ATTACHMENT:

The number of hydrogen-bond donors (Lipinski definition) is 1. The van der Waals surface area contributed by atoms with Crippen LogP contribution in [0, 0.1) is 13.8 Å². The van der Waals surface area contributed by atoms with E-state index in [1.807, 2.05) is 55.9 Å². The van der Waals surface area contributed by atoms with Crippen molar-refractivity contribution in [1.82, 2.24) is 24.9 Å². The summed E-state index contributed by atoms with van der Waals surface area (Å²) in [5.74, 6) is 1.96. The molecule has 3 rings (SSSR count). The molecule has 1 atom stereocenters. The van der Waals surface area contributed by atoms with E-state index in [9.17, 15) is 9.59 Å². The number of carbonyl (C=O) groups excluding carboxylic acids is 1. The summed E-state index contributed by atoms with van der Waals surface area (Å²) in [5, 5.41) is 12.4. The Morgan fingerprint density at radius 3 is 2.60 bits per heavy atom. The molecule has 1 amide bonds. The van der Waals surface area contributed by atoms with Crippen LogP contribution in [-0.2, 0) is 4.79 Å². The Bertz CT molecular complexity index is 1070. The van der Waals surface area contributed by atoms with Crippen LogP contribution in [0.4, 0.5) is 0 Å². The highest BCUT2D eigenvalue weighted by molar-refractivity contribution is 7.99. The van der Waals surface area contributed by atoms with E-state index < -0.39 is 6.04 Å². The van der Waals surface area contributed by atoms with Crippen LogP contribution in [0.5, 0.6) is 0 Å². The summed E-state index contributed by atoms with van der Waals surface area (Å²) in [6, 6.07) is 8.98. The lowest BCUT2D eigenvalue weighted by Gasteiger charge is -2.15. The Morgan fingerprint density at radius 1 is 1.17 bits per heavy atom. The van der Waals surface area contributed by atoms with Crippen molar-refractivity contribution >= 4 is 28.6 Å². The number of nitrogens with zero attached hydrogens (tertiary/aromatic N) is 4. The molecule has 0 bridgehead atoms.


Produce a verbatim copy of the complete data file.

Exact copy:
The number of hydrogen-bond donors (Lipinski definition) is 1. The van der Waals surface area contributed by atoms with Crippen LogP contribution in [0, 0.1) is 13.8 Å². The van der Waals surface area contributed by atoms with E-state index in [1.807, 2.05) is 55.9 Å². The van der Waals surface area contributed by atoms with Crippen molar-refractivity contribution in [1.82, 2.24) is 24.9 Å². The summed E-state index contributed by atoms with van der Waals surface area (Å²) in [5.74, 6) is 1.96. The molecule has 3 rings (SSSR count). The molecule has 1 atom stereocenters. The van der Waals surface area contributed by atoms with E-state index in [9.17, 15) is 9.59 Å². The number of carbonyl (C=O) groups excluding carboxylic acids is 1. The summed E-state index contributed by atoms with van der Waals surface area (Å²) in [5, 5.41) is 12.4. The Morgan fingerprint density at radius 3 is 2.60 bits per heavy atom. The molecule has 1 amide bonds. The van der Waals surface area contributed by atoms with Crippen LogP contribution in [-0.2, 0) is 4.79 Å². The Bertz CT molecular complexity index is 1070. The van der Waals surface area contributed by atoms with Crippen LogP contribution in [0.4, 0.5) is 0 Å². The highest BCUT2D eigenvalue weighted by molar-refractivity contribution is 7.99. The van der Waals surface area contributed by atoms with E-state index < -0.39 is 6.04 Å². The van der Waals surface area contributed by atoms with Crippen LogP contribution in [0.5, 0.6) is 0 Å². The summed E-state index contributed by atoms with van der Waals surface area (Å²) in [6, 6.07) is 8.98. The lowest BCUT2D eigenvalue weighted by Gasteiger charge is -2.15. The Morgan fingerprint density at radius 1 is 1.17 bits per heavy atom. The van der Waals surface area contributed by atoms with Crippen molar-refractivity contribution >= 4 is 28.6 Å². The number of nitrogens with zero attached hydrogens (tertiary/aromatic N) is 4. The molecule has 0 bridgehead atoms.